Taking a broader approach to healthy schools, John Gulla, executive director of the E.E. Ford Foundation, led a session focused on leadership challenges at schools in an age of constant change. In it, he highlighted school elements that support the sustainable health of schools, as well as those that undermine it.

Perhaps most telling, for us, were the sessions run by the up-and-coming leaders — those enrolled in the NAIS Fellowship for Aspiring School Heads program. Sessions, led by a group of program cohorts, focused on supporting women in the leadership pipeline; making the transition from upper level leadership to headship; and how school cultures can be established to set up new heads for success. Simultaneously, other fellows-led sessions focused on the business of running schools well — from high-functioning boards, to a reexamination of non-need-based financial aid, to supporting Latinx families, to the role of compensation and benefits in recruiting and retaining faculty.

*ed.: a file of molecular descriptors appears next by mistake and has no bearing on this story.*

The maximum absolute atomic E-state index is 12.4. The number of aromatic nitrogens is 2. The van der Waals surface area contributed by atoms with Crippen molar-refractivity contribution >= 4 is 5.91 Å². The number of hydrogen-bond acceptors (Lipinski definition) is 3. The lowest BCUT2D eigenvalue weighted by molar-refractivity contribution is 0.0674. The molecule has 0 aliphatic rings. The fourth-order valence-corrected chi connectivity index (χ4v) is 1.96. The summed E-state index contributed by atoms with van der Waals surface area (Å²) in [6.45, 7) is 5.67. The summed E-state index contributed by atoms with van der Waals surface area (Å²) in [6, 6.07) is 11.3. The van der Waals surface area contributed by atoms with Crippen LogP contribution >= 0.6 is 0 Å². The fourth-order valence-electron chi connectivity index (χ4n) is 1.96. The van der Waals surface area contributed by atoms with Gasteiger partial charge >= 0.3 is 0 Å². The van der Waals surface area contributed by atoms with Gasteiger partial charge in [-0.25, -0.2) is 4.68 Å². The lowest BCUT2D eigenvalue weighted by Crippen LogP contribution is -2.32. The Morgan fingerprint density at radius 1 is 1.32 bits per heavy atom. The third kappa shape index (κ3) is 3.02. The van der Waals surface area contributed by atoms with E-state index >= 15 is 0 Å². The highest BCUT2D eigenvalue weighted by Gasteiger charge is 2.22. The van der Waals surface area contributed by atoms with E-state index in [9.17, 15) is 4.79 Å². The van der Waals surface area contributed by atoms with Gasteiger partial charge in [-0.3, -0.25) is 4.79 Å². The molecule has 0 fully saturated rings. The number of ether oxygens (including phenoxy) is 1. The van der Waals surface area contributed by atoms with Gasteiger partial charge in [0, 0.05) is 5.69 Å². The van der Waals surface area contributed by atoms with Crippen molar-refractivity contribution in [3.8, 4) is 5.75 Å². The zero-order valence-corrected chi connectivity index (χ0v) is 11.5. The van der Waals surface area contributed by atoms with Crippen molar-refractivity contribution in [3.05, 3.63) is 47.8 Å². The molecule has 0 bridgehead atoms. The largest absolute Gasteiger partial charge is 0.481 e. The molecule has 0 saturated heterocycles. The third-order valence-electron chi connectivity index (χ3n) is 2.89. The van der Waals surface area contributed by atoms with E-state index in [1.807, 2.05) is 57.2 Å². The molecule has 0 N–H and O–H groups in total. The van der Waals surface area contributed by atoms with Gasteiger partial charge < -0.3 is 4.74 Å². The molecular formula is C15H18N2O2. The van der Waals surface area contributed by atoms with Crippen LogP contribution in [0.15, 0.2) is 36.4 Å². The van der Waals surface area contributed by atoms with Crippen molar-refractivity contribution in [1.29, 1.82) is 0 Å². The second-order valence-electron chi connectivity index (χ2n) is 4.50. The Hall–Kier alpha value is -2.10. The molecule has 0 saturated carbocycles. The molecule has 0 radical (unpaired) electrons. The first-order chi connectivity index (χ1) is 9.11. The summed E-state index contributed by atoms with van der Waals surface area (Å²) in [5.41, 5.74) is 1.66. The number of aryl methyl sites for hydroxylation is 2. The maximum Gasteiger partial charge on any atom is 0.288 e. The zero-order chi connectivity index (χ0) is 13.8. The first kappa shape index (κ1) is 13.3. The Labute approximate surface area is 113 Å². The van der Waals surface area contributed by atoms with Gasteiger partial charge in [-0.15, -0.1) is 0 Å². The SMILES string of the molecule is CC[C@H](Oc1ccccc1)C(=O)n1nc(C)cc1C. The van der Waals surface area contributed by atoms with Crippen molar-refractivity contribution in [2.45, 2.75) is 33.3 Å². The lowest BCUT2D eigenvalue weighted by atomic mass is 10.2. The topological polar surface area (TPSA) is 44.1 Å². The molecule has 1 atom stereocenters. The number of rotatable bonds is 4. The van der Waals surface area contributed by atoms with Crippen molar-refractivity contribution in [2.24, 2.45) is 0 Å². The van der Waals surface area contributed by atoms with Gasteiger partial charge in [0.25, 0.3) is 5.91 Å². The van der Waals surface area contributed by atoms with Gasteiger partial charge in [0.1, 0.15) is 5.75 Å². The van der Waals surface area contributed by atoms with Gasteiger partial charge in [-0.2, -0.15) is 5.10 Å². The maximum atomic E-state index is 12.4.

A few sessions near to our heart focused on the essential need for more women and people of color in leadership positions in school, especially in the headship role. One of these sessions, “A Golden Moment for Women’s Leaders in Schools,” was co-led by a Carney, Sandoe & Associates’ team of search consultants Ann Teaff, Bill Christ, and Karen Whitaker and had over 100 women in attendance from schools across the country, including coeducational and all-boys schools. The session was also led by Kim Field-Marvin, Head of Louise McGehee School (LA); Wanda Holland Greene, Head of The Hamlin School (CA); and Marcia Spiller, Senior Vice President for Academic and Student Life at Woodward Academy (GA). The session made it clear that the low percentages of women heads and heads of color is not a pipeline issue. There are plenty of candidates — and more are being coached, mentored, and sponsored for leadership. A key issue remains bias in the headship hiring process.

Fellow CS&A search consultant Marsha Little also presented at the conference. Her session, “Disruptive Development: Coaching as a Tool for Culture Change” with Teddi Bair and Stacia McFadden from The Lovett School (GA), examined Lovett's use of instructional coaching as a springboard to shift school culture around how both teachers and leaders grow. At Lovett, the concept quickly moved from the seed of an idea to a full-fledged coaching program.

The bottom line: Uncertain times call for greater skills and agility in schools. The deep concern for the children of the future and how to educate them well to address world challenges was clearly evident at the NAIS conference — along with many local solutions and programs that lead our community in the right direction.